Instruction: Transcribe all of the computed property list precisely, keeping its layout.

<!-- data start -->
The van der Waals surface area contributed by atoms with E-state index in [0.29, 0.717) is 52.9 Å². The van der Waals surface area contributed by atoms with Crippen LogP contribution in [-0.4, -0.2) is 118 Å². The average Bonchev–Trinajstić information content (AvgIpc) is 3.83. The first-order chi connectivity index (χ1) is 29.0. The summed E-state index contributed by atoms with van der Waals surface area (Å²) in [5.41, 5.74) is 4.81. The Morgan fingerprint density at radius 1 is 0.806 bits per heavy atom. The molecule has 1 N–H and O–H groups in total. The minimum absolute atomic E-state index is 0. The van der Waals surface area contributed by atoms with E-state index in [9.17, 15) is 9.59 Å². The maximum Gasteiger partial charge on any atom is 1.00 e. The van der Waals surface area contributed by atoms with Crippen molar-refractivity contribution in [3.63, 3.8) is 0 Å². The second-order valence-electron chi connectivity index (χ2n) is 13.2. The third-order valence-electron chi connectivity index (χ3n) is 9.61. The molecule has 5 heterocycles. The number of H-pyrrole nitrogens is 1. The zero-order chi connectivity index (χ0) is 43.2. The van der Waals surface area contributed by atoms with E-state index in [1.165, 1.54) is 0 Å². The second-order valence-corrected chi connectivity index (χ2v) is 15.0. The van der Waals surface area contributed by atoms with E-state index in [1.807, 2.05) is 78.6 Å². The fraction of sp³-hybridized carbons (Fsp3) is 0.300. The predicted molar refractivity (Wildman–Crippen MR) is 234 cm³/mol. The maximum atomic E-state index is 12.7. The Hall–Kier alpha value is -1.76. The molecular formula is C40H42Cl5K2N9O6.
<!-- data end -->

The van der Waals surface area contributed by atoms with E-state index in [0.29, 0.717) is 52.9 Å². The van der Waals surface area contributed by atoms with Crippen LogP contribution in [-0.4, -0.2) is 118 Å². The average Bonchev–Trinajstić information content (AvgIpc) is 3.83. The first-order chi connectivity index (χ1) is 29.0. The summed E-state index contributed by atoms with van der Waals surface area (Å²) in [5.41, 5.74) is 4.81. The Morgan fingerprint density at radius 1 is 0.806 bits per heavy atom. The molecule has 1 N–H and O–H groups in total. The minimum absolute atomic E-state index is 0. The van der Waals surface area contributed by atoms with E-state index in [9.17, 15) is 9.59 Å². The maximum Gasteiger partial charge on any atom is 1.00 e. The van der Waals surface area contributed by atoms with Crippen molar-refractivity contribution in [3.63, 3.8) is 0 Å². The second-order valence-electron chi connectivity index (χ2n) is 13.2. The third-order valence-electron chi connectivity index (χ3n) is 9.61. The molecule has 5 heterocycles. The number of H-pyrrole nitrogens is 1. The zero-order chi connectivity index (χ0) is 43.2. The van der Waals surface area contributed by atoms with E-state index in [1.165, 1.54) is 0 Å². The second-order valence-corrected chi connectivity index (χ2v) is 15.0. The van der Waals surface area contributed by atoms with E-state index in [1.807, 2.05) is 78.6 Å². The fraction of sp³-hybridized carbons (Fsp3) is 0.300. The predicted molar refractivity (Wildman–Crippen MR) is 234 cm³/mol. The maximum atomic E-state index is 12.7. The Hall–Kier alpha value is -1.76. The molecular formula is C40H42Cl5K2N9O6.